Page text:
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Lug-to-Lug Size and Why We Don’t Rely on It

Lug-to-Lug Size and Why We Don’t Rely on It


Since I started MONOCHROME in 2006, the data that brands revealed about their watches has improved fundamentally. Width and tallness are presently in basically every official statement, and so is the genuine development. However, recently, we are often gotten some information about the lug-to-lug size. Something that brands don’t communicate about and neither do we. Here’s why.

Over the previous decade, communication about watches has improved altogether. Distance across, tallness and legit data about the development are currently accessible. Until a couple of years prior, we were faced with too numerous ‘invented’ type names, while the development was often provided by ETA, Sellita or another outsider and hence embellished by the brand’s name on the rotor. In-house these days truly implies “in-house” – planned and produced by the brand’s own kin and machines. Restrictive methods planned in a joint effort with an outsider development producer (as the recently referenced names) and fabricated solely for the brand, and subsequently not accessible to other brands. The greater part of this has been ignited by a solid solicitation from collectors and watch fans, whether through online communications channels like gatherings or websites or in direct contact with the brands.

Lug-to-lug size

For some time now, we have been getting demands from our perusers to specify the lug-to-lug size. We don’t notice this because this data isn’t given by the brands and a critical piece of our inclusion is about new watches that we haven’t handled ourselves, or handled for a couple of moments as it were. Obviously, we could specify the lug-to-lug size for the watches that we get for our hands-on reviews, yet when we just notice this for the reviewed watches, the other watches that we cover on MONOCHROME won’t highlight this data and the accessible information or specs about the watches would be rather unbalanced.

Besides the rather uneven realities of the specialized determinations we report on each watch, I see another issue with the lug-to-lug size. And that is the state of the case! How a watch wears, or sits on the wrist, can’t generally be communicated in a couple of numbers. The state of the lugs and the state of the caseback assume a vital part! At the point when the caseback is projecting, even a watch with little lug-to-lug measurements will wear a lot bigger and sit uncomfortably high on the wrist. In any event, when the general tallness isn’t too thick, the state of the lugs is very important.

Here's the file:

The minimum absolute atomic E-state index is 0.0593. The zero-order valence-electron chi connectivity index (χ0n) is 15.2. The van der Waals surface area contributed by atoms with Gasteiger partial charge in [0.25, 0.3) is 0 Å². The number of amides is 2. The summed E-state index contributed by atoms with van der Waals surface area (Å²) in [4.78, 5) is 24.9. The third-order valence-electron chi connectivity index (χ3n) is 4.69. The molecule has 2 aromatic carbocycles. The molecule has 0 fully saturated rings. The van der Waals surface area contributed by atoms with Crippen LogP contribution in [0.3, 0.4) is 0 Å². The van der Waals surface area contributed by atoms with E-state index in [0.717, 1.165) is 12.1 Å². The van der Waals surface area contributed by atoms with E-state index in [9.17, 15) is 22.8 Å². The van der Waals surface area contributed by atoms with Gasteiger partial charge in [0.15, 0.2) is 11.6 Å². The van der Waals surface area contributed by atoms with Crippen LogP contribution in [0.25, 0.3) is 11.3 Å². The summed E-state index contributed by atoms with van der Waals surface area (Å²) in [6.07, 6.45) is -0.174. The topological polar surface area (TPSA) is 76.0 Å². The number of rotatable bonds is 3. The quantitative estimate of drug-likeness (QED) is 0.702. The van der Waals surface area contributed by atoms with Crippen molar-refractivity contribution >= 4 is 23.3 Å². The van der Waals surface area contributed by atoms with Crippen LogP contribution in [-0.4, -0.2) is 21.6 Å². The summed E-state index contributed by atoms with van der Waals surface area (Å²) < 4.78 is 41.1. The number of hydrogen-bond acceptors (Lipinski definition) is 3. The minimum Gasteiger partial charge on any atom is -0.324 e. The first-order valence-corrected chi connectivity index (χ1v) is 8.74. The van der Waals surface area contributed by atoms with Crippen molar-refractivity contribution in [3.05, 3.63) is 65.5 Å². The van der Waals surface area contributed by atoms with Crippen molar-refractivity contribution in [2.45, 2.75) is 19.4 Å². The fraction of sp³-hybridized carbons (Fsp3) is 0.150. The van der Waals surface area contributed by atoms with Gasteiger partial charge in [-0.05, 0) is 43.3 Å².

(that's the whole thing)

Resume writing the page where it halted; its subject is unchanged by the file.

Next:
Since we see and handle such countless various watches, the best sign we can give about how a watch wears is to advise you… We will specify the wrist size of the editor and how the watch fits his (or her) wrist and how comfortable it is. Since it’s unrealistic to decide how a watch truly wears on the wrist with a couple of numbers, this is presumably the best assistance we can offer you.

As an outline, with the end goal for you to perceive what we mean and to understand the distinctions, here is a determination of watches we had in the office, with the lug-to-lug dimensions… But as you’ll see on photographs, even two watches with a similar lug-to-lug size don’t wear the equivalent AT ALL. Each watch has been photographed on Brice’s wrist, estimating 16.5cm (a rather little wrist).

  • Rolex Explorer – 36mm measurement – 43mm lug-to-lug
  • Omega Speedmaster Professional – 42mm distance across – 47mm lug-to-lug
  • TAG Heuer Monaco – 39mm distance across – 48mm lug-to-lug
  • Seiko Turtle – 45mm distance across – 46mm lug-to-lug